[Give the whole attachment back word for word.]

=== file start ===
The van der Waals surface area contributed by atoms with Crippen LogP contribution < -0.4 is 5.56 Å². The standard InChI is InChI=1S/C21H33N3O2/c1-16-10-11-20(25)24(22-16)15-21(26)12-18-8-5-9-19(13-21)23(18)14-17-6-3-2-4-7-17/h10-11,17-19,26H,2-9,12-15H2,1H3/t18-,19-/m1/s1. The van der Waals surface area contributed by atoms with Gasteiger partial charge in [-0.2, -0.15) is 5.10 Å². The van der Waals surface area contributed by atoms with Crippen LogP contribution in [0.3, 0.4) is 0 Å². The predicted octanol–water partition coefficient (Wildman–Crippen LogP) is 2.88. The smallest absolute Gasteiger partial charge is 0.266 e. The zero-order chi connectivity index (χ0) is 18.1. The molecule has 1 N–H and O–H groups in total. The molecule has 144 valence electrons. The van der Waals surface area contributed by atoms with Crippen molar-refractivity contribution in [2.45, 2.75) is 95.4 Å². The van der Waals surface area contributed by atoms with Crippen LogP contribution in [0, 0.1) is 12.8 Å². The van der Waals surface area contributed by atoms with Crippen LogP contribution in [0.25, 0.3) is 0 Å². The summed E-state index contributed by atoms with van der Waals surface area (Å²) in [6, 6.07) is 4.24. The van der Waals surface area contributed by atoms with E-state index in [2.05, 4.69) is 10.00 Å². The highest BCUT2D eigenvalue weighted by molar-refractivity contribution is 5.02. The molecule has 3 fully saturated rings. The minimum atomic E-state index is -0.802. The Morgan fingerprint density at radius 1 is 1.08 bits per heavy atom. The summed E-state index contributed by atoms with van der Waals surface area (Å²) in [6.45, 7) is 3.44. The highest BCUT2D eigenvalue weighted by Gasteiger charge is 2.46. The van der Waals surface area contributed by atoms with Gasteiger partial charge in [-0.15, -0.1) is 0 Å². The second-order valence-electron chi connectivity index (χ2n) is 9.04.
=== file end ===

The van der Waals surface area contributed by atoms with Crippen LogP contribution < -0.4 is 5.56 Å². The standard InChI is InChI=1S/C21H33N3O2/c1-16-10-11-20(25)24(22-16)15-21(26)12-18-8-5-9-19(13-21)23(18)14-17-6-3-2-4-7-17/h10-11,17-19,26H,2-9,12-15H2,1H3/t18-,19-/m1/s1. The van der Waals surface area contributed by atoms with Gasteiger partial charge in [-0.2, -0.15) is 5.10 Å². The van der Waals surface area contributed by atoms with Crippen LogP contribution in [0.3, 0.4) is 0 Å². The predicted octanol–water partition coefficient (Wildman–Crippen LogP) is 2.88. The smallest absolute Gasteiger partial charge is 0.266 e. The zero-order chi connectivity index (χ0) is 18.1. The molecule has 1 N–H and O–H groups in total. The molecule has 144 valence electrons. The van der Waals surface area contributed by atoms with Crippen molar-refractivity contribution in [2.45, 2.75) is 95.4 Å². The van der Waals surface area contributed by atoms with Crippen LogP contribution in [0, 0.1) is 12.8 Å². The van der Waals surface area contributed by atoms with Crippen LogP contribution in [0.25, 0.3) is 0 Å². The summed E-state index contributed by atoms with van der Waals surface area (Å²) in [6, 6.07) is 4.24. The van der Waals surface area contributed by atoms with E-state index in [2.05, 4.69) is 10.00 Å². The highest BCUT2D eigenvalue weighted by molar-refractivity contribution is 5.02. The molecule has 3 fully saturated rings. The minimum atomic E-state index is -0.802. The Morgan fingerprint density at radius 1 is 1.08 bits per heavy atom. The summed E-state index contributed by atoms with van der Waals surface area (Å²) in [6.45, 7) is 3.44. The highest BCUT2D eigenvalue weighted by Gasteiger charge is 2.46. The van der Waals surface area contributed by atoms with Gasteiger partial charge in [-0.15, -0.1) is 0 Å². The second-order valence-electron chi connectivity index (χ2n) is 9.04.